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Building a Web Cluster with FreeSBIE
Pages: 1, 2

World - BuildWorld - Create a New World

This step runs the 2.buildworld.sh script. It requires that you've installed the src-all package (FreeBSD sources for everything). I suggest that you perform a full upgrade for the whole system through CVSup. It can save you a lot of time and nerves instead of spending hours figuring out why something is not compiling. After the world building has finished, you can look at the results in the default /usr/obj/usr/src directory. In our case it takes up about 419 Mbytes of space.

Install - InstallWorld - Install New World

This option runs the 3.installworld.sh script to install the freshly built world. This step will take less time than the build process. The /usr/local/livefs will then resemble:

-rw-r--r-- 2   root  wheel   802 23 Feb 19:41 .cshrc
-rw-r--r-- 2   root  wheel   251 23 Feb 19:41 .profile
-r--r--r-- 1   root  wheel  4735 23 Feb 19:41 COPYRIGHT
drwxr-xr-x 2   root  wheel  1024 23 Feb 19:42 bin
drwxr-xr-x 3   root  wheel   512 23 Feb 19:43 boot
drwxr-xr-x 2   root  wheel   512 23 Feb 19:43 bootstrap
drwxr-xr-x 2   root  wheel   512 23 Feb 17:44 cdrom
drwxr-xr-x 16  root  wheel  2048 23 Feb 19:41 etc 
drwxr-xr-x 3   root  wheel 18432 23 Feb 19:41 dev
drwxr-xr-x 2   root  wheel   512 23 Feb 17:44 home
drwxr-xr-x 2   root  wheel   512 23 Feb 17:44 mfs
drwxr-xr-x 37  root  wheel  1024 23 Feb 17:44 mnt
drwxr-xr-x 2   root  wheel   512 23 Feb 19:41 modules
dr-xr-xr-x 2   root  wheel   512 23 Feb 19:41 proc
drwxr-xr-x 2   root  wheel   512 23 Feb 19:41 root
drwxr-xr-x 2   root  wheel  2048 23 Feb 19:42 sbin
drwxr-xr-x 5   root  wheel  1024 23 Feb 19:43 stand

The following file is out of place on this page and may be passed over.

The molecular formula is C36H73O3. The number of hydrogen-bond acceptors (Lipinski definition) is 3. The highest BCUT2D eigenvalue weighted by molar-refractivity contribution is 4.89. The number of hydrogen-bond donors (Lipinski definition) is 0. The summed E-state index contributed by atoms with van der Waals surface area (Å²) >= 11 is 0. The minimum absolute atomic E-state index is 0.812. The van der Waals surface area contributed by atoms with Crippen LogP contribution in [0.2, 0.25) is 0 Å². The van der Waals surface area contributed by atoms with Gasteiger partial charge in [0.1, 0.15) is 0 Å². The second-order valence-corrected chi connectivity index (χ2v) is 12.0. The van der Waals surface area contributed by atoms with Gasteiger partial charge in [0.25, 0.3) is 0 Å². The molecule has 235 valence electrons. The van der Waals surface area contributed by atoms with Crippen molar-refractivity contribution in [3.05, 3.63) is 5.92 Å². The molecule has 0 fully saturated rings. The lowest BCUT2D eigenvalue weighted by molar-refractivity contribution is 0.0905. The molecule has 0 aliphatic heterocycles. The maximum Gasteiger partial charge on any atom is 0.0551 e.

lrwxr-xr-x 1   root  wheel    11 23 Feb 19:41 sys -> usr/src/sys
drwxrwxrwt 2   root  wheel   512 23 Feb 19:41 tmp
drwxr-xr-x 13  root  wheel   512 23 Feb 19:41 usr
drwxr-xr-x 20  root  wheel   512 23 Feb 19:41 var

Now our LiveFS file system is 131 Mbytes in size.

Kernel - Build & Install Kernel - Create and Install Kernel

This option runs the 4.kernel.sh script to compile and install a kernel to our LiveFS file system. The default FreeSBIE kernel configuration file is /usr/local/share/freesbie/FREESBIE. It's based on the GENERIC kernel configuration file with a lot of added options, so you should customize this file. If you're not familiar with the kernel configuration procedure, back up the original file as FREESBIE.orig.

The default configuration produces a kernel of about 5 Mbytes in size, which is definitely too much. After removing support for SCSI, RAID, missing network cards, and ISDN, my kernel size decreased to 2.2 Mbytes. You can do better.

I advise you to do a kernel compile and install using the /usr/local/share/freesbie/kernel.sh script, but not the visual dialog interface. If any errors appear during the compilation or installation it's hard to see because dialog clears all debug information too fast.

After you've finished this step, copy the kernel to the /usr/local/livefs kernel directory.

FIXIT - PatchFiles - Copy Cool and Useful Files

This option runs 5.patchfiles.sh, which adds a lot of different scripts to the LiveFS file system, especially in the scripts/ directory:

Patching files in /etc directory...
Making vnodes in /dev...
Copying cool scripts (from sysutils/livecd)
cp: /usr/local/share/freesbie/files/livecd/scripts/lang is a directory
(not copied).

/usr/local/share/freesbie/files/livecd/scripts/create_vnodes.sh
	-> /usr/local/livefs/scripts/create_vnodes.sh
/usr/local/share/freesbie/files/livecd/scripts/lang/vnodes_En
-> /usr/local/livefs/scripts/lang/vnodes_En
Copying FloppyBackup and cardDetect scripts